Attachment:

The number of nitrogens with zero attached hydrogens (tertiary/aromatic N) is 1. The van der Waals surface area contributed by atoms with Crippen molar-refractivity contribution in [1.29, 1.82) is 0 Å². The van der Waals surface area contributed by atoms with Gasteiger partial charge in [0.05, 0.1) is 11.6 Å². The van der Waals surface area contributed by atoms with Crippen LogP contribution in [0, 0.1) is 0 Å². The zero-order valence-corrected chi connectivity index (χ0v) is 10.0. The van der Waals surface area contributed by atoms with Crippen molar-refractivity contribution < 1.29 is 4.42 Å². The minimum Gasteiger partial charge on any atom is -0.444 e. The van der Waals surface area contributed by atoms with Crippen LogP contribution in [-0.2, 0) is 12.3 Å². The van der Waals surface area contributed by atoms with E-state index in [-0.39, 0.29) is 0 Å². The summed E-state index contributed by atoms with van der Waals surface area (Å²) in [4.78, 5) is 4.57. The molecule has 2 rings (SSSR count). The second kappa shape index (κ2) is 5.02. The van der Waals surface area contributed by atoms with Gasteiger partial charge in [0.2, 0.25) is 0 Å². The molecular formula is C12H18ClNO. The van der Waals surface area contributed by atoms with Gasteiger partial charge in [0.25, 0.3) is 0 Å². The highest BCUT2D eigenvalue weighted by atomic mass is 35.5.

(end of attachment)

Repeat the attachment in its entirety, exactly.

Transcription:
The number of nitrogens with zero attached hydrogens (tertiary/aromatic N) is 1. The van der Waals surface area contributed by atoms with Crippen molar-refractivity contribution in [1.29, 1.82) is 0 Å². The van der Waals surface area contributed by atoms with Gasteiger partial charge in [0.05, 0.1) is 11.6 Å². The van der Waals surface area contributed by atoms with Crippen LogP contribution in [0, 0.1) is 0 Å². The zero-order valence-corrected chi connectivity index (χ0v) is 10.0. The van der Waals surface area contributed by atoms with Crippen molar-refractivity contribution < 1.29 is 4.42 Å². The minimum Gasteiger partial charge on any atom is -0.444 e. The van der Waals surface area contributed by atoms with Crippen LogP contribution in [-0.2, 0) is 12.3 Å². The van der Waals surface area contributed by atoms with E-state index in [-0.39, 0.29) is 0 Å². The summed E-state index contributed by atoms with van der Waals surface area (Å²) in [4.78, 5) is 4.57. The molecule has 2 rings (SSSR count). The second kappa shape index (κ2) is 5.02. The van der Waals surface area contributed by atoms with Gasteiger partial charge in [0.2, 0.25) is 0 Å². The molecular formula is C12H18ClNO. The van der Waals surface area contributed by atoms with Gasteiger partial charge in [0.25, 0.3) is 0 Å². The highest BCUT2D eigenvalue weighted by atomic mass is 35.5.